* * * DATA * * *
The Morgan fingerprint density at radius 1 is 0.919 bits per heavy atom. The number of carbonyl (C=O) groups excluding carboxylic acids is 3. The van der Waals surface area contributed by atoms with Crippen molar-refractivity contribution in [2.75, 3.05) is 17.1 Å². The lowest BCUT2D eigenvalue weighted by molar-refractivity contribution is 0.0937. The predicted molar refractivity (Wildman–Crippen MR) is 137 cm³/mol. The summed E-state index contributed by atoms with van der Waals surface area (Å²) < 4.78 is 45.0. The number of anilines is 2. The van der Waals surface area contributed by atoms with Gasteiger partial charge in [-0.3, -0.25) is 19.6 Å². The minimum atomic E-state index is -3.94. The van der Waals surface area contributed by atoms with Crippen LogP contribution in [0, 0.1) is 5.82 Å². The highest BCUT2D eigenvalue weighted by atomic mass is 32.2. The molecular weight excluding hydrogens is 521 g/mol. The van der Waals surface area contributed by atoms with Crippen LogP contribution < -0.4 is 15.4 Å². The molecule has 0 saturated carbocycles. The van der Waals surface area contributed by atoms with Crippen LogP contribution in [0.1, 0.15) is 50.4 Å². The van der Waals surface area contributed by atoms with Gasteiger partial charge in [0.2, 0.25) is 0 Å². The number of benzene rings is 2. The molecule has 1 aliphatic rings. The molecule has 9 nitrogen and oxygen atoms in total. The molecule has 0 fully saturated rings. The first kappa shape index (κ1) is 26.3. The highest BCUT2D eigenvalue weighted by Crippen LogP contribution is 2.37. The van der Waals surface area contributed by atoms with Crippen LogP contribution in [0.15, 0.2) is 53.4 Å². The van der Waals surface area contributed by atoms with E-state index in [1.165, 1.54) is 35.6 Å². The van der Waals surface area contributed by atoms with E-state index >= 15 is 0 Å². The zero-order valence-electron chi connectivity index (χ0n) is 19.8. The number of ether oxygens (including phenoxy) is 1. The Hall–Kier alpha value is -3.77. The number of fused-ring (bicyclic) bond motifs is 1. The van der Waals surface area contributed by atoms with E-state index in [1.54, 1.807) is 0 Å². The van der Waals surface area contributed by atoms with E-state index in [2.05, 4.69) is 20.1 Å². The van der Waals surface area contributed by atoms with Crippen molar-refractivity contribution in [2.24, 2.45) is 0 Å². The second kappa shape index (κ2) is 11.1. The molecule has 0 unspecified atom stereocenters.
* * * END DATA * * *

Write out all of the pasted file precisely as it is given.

The Morgan fingerprint density at radius 1 is 0.919 bits per heavy atom. The number of carbonyl (C=O) groups excluding carboxylic acids is 3. The van der Waals surface area contributed by atoms with Crippen molar-refractivity contribution in [2.75, 3.05) is 17.1 Å². The lowest BCUT2D eigenvalue weighted by molar-refractivity contribution is 0.0937. The predicted molar refractivity (Wildman–Crippen MR) is 137 cm³/mol. The summed E-state index contributed by atoms with van der Waals surface area (Å²) < 4.78 is 45.0. The number of anilines is 2. The van der Waals surface area contributed by atoms with Gasteiger partial charge in [-0.3, -0.25) is 19.6 Å². The minimum atomic E-state index is -3.94. The van der Waals surface area contributed by atoms with Crippen LogP contribution in [0, 0.1) is 5.82 Å². The highest BCUT2D eigenvalue weighted by atomic mass is 32.2. The molecular weight excluding hydrogens is 521 g/mol. The van der Waals surface area contributed by atoms with Crippen LogP contribution < -0.4 is 15.4 Å². The molecule has 0 saturated carbocycles. The van der Waals surface area contributed by atoms with Crippen LogP contribution in [0.1, 0.15) is 50.4 Å². The van der Waals surface area contributed by atoms with Gasteiger partial charge in [0.2, 0.25) is 0 Å². The number of benzene rings is 2. The molecule has 1 aliphatic rings. The molecule has 9 nitrogen and oxygen atoms in total. The molecule has 0 fully saturated rings. The first kappa shape index (κ1) is 26.3. The highest BCUT2D eigenvalue weighted by Crippen LogP contribution is 2.37. The van der Waals surface area contributed by atoms with Crippen LogP contribution in [0.15, 0.2) is 53.4 Å². The van der Waals surface area contributed by atoms with E-state index in [1.165, 1.54) is 35.6 Å². The van der Waals surface area contributed by atoms with E-state index >= 15 is 0 Å². The zero-order valence-electron chi connectivity index (χ0n) is 19.8. The number of ether oxygens (including phenoxy) is 1. The Hall–Kier alpha value is -3.77. The number of fused-ring (bicyclic) bond motifs is 1. The van der Waals surface area contributed by atoms with E-state index in [1.54, 1.807) is 0 Å². The van der Waals surface area contributed by atoms with E-state index in [2.05, 4.69) is 20.1 Å². The van der Waals surface area contributed by atoms with Crippen molar-refractivity contribution in [2.24, 2.45) is 0 Å². The second kappa shape index (κ2) is 11.1. The molecule has 0 unspecified atom stereocenters.